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Are employers required to pay for unauthorized overtime?

Yes. An employer is required to pay an employee who works overtime regardless of whether the employee received permission to perform the work.

According to §785.11  of the Fair Labor Standards Act (FLSA) regulations, "Work not requested but suffered or permitted is work time. For example, an employee may voluntarily continue to work at the end of the shift. He may be a pieceworker, he may desire to finish an assigned task or he may wish to correct errors, paste work tickets, and prepare time reports or other records. The reason is immaterial. The employer knows or has reason to believe that he is continuing to work and the time is working time."

Furthermore §785.13  of the regulations states, "In all such cases it is the duty of the management to exercise its control and see that the work is not performed if it does not want it to be performed. It cannot sit back and accept the benefits without compensating for them. The mere promulgation of a rule against such work is not enough. Management has the power to enforce the rule and must make every effort to do so."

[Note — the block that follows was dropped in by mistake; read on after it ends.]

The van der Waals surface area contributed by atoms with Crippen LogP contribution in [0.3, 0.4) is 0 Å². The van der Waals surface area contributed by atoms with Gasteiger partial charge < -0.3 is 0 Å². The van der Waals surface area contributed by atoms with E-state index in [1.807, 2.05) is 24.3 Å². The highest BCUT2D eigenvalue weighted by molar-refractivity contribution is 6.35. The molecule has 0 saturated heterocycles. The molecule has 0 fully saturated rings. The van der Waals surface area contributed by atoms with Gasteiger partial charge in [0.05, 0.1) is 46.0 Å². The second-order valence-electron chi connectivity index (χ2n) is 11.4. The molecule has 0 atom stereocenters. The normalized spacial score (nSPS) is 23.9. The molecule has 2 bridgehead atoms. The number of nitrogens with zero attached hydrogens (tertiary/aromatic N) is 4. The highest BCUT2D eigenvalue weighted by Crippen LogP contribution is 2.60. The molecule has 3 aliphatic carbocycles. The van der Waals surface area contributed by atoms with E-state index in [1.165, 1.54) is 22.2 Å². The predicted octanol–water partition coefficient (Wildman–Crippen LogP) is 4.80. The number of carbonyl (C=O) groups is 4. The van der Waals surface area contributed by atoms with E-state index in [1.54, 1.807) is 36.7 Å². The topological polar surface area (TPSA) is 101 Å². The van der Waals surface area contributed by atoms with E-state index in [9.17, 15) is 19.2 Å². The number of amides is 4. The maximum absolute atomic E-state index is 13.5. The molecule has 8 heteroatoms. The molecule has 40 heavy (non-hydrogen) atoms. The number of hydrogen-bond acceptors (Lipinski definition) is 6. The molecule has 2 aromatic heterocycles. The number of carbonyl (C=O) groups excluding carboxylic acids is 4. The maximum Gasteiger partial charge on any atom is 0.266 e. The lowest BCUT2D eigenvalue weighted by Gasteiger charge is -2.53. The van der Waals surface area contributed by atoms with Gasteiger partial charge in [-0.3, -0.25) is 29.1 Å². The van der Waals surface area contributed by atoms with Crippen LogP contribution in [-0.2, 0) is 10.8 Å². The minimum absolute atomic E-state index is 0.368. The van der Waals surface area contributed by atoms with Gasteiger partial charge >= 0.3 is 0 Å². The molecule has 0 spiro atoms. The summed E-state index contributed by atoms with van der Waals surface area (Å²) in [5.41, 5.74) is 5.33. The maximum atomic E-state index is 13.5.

As the above regulatory language indicates, even a clearly communicated policy prohibiting unauthorized overtime does not relieve an employer from its legal obligation to pay employees for all hours worked. Therefore, if the employer allows the employee to perform the work, the employer is liable for compensating the employee. This point is reiterated and further explained in regard to employees who are working from home in the Department of Labor's Field Assistance Bulletin No. 2020-5.

However, the FLSA does not prohibit employers from implementing a policy or enforcing an existing policy that prohibits unauthorized work, and it does not prohibit employers from disciplining employees for violating the policy.

Employers wishing to avoid the legal liability of paying for unauthorized overtime can actively discourage employees from working extra hours by designing, implementing and enforcing a clearly communicated policy as well as by providing managers and supervisors with appropriate training to better prepare them to enforce the policy in a consistent manner.



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